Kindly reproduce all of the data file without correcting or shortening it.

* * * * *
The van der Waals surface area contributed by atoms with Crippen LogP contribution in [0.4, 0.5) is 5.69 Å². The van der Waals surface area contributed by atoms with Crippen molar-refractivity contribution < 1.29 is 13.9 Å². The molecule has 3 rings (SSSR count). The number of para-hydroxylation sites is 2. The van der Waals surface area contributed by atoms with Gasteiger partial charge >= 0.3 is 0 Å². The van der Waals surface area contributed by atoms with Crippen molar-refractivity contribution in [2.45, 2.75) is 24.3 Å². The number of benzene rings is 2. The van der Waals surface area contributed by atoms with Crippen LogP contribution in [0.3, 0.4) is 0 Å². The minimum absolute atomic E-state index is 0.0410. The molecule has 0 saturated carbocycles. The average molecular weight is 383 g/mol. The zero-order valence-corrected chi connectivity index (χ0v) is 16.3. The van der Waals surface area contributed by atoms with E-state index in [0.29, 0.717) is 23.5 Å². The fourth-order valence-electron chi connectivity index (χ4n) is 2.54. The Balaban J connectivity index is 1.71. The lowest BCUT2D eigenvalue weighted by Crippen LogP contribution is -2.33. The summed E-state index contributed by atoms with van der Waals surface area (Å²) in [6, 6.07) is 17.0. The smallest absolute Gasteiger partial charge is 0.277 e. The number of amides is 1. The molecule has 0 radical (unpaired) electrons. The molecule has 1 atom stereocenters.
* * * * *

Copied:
The van der Waals surface area contributed by atoms with Crippen LogP contribution in [0.4, 0.5) is 5.69 Å². The van der Waals surface area contributed by atoms with Crippen molar-refractivity contribution < 1.29 is 13.9 Å². The molecule has 3 rings (SSSR count). The number of para-hydroxylation sites is 2. The van der Waals surface area contributed by atoms with Gasteiger partial charge >= 0.3 is 0 Å². The van der Waals surface area contributed by atoms with Crippen molar-refractivity contribution in [2.45, 2.75) is 24.3 Å². The number of benzene rings is 2. The van der Waals surface area contributed by atoms with Crippen LogP contribution in [0.3, 0.4) is 0 Å². The minimum absolute atomic E-state index is 0.0410. The molecule has 0 saturated carbocycles. The average molecular weight is 383 g/mol. The zero-order valence-corrected chi connectivity index (χ0v) is 16.3. The van der Waals surface area contributed by atoms with E-state index in [0.29, 0.717) is 23.5 Å². The fourth-order valence-electron chi connectivity index (χ4n) is 2.54. The Balaban J connectivity index is 1.71. The lowest BCUT2D eigenvalue weighted by Crippen LogP contribution is -2.33. The summed E-state index contributed by atoms with van der Waals surface area (Å²) in [6, 6.07) is 17.0. The smallest absolute Gasteiger partial charge is 0.277 e. The number of amides is 1. The molecule has 0 radical (unpaired) electrons. The molecule has 1 atom stereocenters.